where we assume to be smooth and convex, and to be convex functions. is a given data matrix and the parameter vector to be learned from data.

We assume that every worker only has access to its own local part of the data, which corresponds to a subset of the columns of the matrix . In machine learning, these columns typically correspond to a subset of the features or data examples, depending on the application. For example, in the case where (1) corresponds to the objective of a regularized generalized linear model – i.e., where is a data dependent loss and a regularization term – the columns of  correspond to features. In another scenario where (1) corresponds to the dual representation of the respective problem, such as typically chosen for SVM models, the columns of correspond to data examples.

Block-separable model.

In such a distributed setting we suggest optimizing a block-separable auxiliary model which can be split over workers. This auxiliary model is then updated in each round, upon receiving a summary of the updates from all workers. A significant advantage of such a model is that the workload of a single round can be parallelized across the individual workers, where each worker computes an update for its own model parameters by solving a local optimizaition task. Then, to synchronize the work, each worker communicates this update to the master node which aggregates all the updates, applies them to the global model and shares this information with all the workers. One common problem faced with this type of distributed approach is to evaluate whether the local models can be trusted in order to update the global model. This is usually addressed by the selection of an appropriate step-size or by relying on a line-search approach. However, the latter uses a fixed model and typically requires multiple model evaluations which can therefore be computationally expensive. In this paper, we instead leverage ideas from trust-region methods Conn et al. (2000), where we dynamically adapt the model based on how much we trust the approximate second-order information.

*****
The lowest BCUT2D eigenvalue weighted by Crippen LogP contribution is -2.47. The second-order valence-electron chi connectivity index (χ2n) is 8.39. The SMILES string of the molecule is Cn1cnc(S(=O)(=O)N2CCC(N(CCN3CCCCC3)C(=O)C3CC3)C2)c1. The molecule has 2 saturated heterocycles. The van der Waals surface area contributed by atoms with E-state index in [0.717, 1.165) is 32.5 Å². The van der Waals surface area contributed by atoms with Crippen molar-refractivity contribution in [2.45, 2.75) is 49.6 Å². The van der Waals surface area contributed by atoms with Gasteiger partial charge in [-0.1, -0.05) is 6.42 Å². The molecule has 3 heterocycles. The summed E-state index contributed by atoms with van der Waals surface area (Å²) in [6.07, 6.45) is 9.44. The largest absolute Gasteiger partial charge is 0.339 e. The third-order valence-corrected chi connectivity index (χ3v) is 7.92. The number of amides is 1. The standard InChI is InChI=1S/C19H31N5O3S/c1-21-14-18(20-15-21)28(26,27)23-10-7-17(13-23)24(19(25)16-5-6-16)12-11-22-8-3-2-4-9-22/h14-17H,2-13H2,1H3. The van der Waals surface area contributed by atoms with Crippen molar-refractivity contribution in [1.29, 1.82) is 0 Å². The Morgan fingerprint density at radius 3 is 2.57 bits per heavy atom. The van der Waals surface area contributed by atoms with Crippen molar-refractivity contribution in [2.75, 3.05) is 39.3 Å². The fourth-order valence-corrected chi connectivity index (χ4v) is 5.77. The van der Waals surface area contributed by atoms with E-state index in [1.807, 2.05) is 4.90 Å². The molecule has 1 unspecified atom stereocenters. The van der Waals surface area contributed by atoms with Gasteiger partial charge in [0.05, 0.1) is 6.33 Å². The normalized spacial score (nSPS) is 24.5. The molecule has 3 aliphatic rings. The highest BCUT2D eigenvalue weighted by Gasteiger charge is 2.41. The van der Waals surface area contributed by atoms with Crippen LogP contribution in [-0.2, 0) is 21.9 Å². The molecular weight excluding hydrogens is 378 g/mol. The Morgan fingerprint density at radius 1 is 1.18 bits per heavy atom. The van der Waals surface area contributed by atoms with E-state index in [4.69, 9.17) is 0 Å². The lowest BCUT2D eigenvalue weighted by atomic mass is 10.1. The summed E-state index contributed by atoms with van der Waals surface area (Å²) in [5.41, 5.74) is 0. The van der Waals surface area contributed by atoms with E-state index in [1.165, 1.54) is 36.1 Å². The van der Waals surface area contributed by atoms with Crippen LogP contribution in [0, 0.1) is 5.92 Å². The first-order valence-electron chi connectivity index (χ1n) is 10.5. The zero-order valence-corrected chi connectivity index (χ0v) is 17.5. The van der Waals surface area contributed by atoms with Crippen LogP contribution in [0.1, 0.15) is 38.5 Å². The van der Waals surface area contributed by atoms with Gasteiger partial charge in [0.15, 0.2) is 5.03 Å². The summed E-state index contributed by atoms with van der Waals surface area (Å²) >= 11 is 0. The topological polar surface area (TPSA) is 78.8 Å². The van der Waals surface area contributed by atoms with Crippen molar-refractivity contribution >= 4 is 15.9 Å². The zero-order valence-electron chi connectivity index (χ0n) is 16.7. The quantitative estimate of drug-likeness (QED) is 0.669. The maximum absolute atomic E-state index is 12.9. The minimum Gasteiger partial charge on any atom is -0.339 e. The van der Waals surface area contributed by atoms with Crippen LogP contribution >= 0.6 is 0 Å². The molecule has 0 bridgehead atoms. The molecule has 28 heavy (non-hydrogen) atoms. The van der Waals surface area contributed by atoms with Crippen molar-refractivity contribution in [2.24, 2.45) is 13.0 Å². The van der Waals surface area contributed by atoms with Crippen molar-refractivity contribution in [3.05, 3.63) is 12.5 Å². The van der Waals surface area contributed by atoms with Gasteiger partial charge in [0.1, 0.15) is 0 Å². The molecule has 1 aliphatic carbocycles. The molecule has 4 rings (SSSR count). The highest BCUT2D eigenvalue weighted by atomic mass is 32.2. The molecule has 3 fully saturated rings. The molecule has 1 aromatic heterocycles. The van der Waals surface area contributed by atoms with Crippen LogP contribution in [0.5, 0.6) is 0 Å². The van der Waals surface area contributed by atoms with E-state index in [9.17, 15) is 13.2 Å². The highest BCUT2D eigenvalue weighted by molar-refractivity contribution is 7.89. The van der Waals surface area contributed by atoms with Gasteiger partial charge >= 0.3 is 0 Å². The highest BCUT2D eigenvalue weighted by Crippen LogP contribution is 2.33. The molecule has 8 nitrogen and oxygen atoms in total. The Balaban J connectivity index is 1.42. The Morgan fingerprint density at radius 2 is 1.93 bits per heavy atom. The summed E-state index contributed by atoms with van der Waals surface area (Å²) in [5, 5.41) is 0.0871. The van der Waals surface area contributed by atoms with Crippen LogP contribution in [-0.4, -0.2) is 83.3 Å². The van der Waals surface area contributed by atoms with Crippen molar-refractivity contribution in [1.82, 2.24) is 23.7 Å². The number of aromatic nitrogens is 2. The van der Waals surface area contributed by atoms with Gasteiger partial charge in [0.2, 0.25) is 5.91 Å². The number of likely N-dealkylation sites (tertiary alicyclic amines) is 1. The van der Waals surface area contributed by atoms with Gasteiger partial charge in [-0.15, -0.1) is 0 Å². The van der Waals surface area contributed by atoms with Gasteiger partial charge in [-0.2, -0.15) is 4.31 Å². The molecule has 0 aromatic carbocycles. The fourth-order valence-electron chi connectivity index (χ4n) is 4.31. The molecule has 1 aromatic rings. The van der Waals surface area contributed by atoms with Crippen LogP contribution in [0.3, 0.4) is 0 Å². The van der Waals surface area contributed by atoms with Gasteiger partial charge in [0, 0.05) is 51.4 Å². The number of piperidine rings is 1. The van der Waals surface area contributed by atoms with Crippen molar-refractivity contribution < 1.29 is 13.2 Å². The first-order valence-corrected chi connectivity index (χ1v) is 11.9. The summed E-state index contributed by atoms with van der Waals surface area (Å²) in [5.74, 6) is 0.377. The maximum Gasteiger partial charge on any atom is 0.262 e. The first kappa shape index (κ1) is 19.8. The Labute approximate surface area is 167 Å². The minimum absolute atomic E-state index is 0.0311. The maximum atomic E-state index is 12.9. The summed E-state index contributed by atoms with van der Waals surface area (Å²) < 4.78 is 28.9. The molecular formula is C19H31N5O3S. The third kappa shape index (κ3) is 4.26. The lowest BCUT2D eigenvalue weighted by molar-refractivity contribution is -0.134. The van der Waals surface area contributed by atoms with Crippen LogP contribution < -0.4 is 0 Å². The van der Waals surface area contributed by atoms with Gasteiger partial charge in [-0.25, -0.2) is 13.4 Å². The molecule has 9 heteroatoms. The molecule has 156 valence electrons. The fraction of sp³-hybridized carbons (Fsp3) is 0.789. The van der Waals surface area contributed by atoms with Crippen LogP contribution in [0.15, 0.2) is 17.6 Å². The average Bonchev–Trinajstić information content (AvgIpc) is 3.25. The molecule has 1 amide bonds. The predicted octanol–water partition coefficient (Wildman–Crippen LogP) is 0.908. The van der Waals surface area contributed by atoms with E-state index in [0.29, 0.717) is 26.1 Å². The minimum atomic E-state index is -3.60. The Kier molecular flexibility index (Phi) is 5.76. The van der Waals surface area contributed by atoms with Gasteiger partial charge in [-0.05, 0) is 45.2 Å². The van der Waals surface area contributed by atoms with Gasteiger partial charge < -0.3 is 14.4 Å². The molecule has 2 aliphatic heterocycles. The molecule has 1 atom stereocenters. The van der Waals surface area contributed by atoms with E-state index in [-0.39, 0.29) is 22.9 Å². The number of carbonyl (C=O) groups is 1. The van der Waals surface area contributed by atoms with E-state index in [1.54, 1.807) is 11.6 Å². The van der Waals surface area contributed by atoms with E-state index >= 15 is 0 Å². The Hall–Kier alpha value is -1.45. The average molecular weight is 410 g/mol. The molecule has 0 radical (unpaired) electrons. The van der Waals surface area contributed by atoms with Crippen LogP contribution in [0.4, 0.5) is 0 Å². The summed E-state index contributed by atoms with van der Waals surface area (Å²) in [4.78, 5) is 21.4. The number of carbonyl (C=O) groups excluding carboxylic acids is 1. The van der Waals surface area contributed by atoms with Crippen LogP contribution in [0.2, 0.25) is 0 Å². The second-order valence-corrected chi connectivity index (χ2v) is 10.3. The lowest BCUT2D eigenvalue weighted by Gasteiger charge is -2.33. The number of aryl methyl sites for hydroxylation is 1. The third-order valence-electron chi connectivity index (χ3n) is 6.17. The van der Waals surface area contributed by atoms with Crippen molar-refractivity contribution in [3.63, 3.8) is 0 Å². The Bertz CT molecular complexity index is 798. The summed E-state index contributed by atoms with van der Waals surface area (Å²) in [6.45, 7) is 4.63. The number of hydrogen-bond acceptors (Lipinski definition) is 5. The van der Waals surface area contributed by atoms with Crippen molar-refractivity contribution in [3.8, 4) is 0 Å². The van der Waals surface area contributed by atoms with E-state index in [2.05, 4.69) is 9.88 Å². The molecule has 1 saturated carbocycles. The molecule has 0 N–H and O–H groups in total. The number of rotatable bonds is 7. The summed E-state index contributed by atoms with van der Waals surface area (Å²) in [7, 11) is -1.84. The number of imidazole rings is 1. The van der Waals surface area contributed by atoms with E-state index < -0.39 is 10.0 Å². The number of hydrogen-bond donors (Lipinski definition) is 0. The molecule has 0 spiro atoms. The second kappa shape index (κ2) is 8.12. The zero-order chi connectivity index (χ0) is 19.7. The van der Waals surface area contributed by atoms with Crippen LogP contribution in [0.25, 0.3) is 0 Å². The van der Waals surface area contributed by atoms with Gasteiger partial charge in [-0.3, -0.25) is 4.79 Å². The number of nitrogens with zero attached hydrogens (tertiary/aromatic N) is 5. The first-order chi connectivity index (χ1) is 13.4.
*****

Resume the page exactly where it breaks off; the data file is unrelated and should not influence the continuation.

We propose a new distributed Newton’s method, built on an adaptive block-separable approximation of the objective function, and allowing the use of arbitrary solvers to solve the local subproblems approximately. Two characteristics differentiate our approach from existing work. First, unlike previous methods that rely on fixed step-size schedules or line-search strategies, our algorithm evaluates the fit of the auxiliary model using a trust-region approach. This yields an efficient method with global convergence guarantees for convex functions, while providing full adaptivity to the quality of the second-order model. Second, our method, to the best of our knowledge, is the first to give convergence guarantees for a distributed second-order method applied to problems with general regularizers (not necessarily strongly convex). This includes -regularized objectives such as Lasso and sparse logistic regression as very important application cases, which were not covered by earlier methods such as Shamir et al. (2014); Zhang & Lin (2015); Wang et al. (2017); Lee & Chang (2017).

2 Method Description

We present an iterative descent algorithm that minimizes the objective introduced in (1). At each step, we optimize an auxiliary block-separable model that acts as a surrogate for the objective . This auxiliary model is adaptive and changes depending on its approximation quality.

2.1 Block-Separable Model